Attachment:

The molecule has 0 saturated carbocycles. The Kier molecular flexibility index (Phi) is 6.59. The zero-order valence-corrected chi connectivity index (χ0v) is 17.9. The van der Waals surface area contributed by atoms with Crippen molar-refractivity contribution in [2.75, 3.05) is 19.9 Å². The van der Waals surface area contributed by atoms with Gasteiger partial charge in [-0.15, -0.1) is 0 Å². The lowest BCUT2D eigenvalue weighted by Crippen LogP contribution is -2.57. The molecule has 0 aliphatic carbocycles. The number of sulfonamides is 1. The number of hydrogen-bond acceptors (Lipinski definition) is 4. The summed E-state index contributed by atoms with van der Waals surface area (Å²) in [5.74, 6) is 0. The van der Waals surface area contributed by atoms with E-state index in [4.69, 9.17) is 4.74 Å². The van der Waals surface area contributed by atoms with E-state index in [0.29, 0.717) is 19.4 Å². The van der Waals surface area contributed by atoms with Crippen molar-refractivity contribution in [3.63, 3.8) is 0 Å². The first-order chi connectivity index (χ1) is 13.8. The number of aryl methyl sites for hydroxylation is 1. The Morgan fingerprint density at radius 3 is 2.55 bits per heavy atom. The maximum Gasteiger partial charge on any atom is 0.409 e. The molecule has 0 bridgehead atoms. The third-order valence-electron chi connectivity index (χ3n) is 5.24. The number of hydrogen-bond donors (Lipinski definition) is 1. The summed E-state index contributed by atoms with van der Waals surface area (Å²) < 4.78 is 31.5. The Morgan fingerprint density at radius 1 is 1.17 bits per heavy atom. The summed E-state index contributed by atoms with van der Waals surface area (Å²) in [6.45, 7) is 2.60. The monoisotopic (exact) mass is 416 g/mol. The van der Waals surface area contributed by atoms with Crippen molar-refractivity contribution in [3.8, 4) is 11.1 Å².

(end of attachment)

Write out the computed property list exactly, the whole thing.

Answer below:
The molecule has 0 saturated carbocycles. The Kier molecular flexibility index (Phi) is 6.59. The zero-order valence-corrected chi connectivity index (χ0v) is 17.9. The van der Waals surface area contributed by atoms with Crippen molar-refractivity contribution in [2.75, 3.05) is 19.9 Å². The van der Waals surface area contributed by atoms with Gasteiger partial charge in [-0.15, -0.1) is 0 Å². The lowest BCUT2D eigenvalue weighted by Crippen LogP contribution is -2.57. The molecule has 0 aliphatic carbocycles. The number of sulfonamides is 1. The number of hydrogen-bond acceptors (Lipinski definition) is 4. The summed E-state index contributed by atoms with van der Waals surface area (Å²) in [5.74, 6) is 0. The van der Waals surface area contributed by atoms with E-state index in [4.69, 9.17) is 4.74 Å². The van der Waals surface area contributed by atoms with E-state index in [0.29, 0.717) is 19.4 Å². The van der Waals surface area contributed by atoms with Crippen molar-refractivity contribution in [3.63, 3.8) is 0 Å². The first-order chi connectivity index (χ1) is 13.8. The number of aryl methyl sites for hydroxylation is 1. The Morgan fingerprint density at radius 3 is 2.55 bits per heavy atom. The maximum Gasteiger partial charge on any atom is 0.409 e. The molecule has 0 bridgehead atoms. The third-order valence-electron chi connectivity index (χ3n) is 5.24. The number of hydrogen-bond donors (Lipinski definition) is 1. The summed E-state index contributed by atoms with van der Waals surface area (Å²) < 4.78 is 31.5. The Morgan fingerprint density at radius 1 is 1.17 bits per heavy atom. The summed E-state index contributed by atoms with van der Waals surface area (Å²) in [6.45, 7) is 2.60. The monoisotopic (exact) mass is 416 g/mol. The van der Waals surface area contributed by atoms with Crippen molar-refractivity contribution in [3.8, 4) is 11.1 Å².